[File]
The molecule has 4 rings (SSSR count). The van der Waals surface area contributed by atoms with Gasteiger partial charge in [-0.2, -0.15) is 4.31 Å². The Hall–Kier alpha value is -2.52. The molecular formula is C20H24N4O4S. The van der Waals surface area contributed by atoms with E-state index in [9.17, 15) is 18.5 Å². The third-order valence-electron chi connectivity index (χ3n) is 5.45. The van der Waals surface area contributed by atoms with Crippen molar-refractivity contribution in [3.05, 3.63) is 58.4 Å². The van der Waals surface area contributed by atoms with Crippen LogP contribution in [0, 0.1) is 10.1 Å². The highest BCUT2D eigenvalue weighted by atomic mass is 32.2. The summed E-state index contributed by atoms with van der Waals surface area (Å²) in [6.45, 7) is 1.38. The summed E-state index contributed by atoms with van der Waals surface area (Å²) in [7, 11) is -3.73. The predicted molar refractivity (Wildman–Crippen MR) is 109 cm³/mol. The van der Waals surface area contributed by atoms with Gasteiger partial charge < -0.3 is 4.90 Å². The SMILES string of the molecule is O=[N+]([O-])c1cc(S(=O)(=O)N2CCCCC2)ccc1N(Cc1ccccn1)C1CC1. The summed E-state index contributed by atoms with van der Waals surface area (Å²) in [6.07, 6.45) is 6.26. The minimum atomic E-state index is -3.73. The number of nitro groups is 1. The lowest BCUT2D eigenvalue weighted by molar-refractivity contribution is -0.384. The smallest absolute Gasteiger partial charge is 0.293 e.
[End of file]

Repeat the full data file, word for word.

The molecule has 4 rings (SSSR count). The van der Waals surface area contributed by atoms with Gasteiger partial charge in [-0.2, -0.15) is 4.31 Å². The Hall–Kier alpha value is -2.52. The molecular formula is C20H24N4O4S. The van der Waals surface area contributed by atoms with E-state index in [9.17, 15) is 18.5 Å². The third-order valence-electron chi connectivity index (χ3n) is 5.45. The van der Waals surface area contributed by atoms with Crippen molar-refractivity contribution in [3.05, 3.63) is 58.4 Å². The van der Waals surface area contributed by atoms with Crippen LogP contribution in [0, 0.1) is 10.1 Å². The highest BCUT2D eigenvalue weighted by atomic mass is 32.2. The summed E-state index contributed by atoms with van der Waals surface area (Å²) in [6.45, 7) is 1.38. The summed E-state index contributed by atoms with van der Waals surface area (Å²) in [7, 11) is -3.73. The predicted molar refractivity (Wildman–Crippen MR) is 109 cm³/mol. The van der Waals surface area contributed by atoms with Gasteiger partial charge < -0.3 is 4.90 Å². The SMILES string of the molecule is O=[N+]([O-])c1cc(S(=O)(=O)N2CCCCC2)ccc1N(Cc1ccccn1)C1CC1. The summed E-state index contributed by atoms with van der Waals surface area (Å²) in [6.07, 6.45) is 6.26. The minimum atomic E-state index is -3.73. The number of nitro groups is 1. The lowest BCUT2D eigenvalue weighted by molar-refractivity contribution is -0.384. The smallest absolute Gasteiger partial charge is 0.293 e.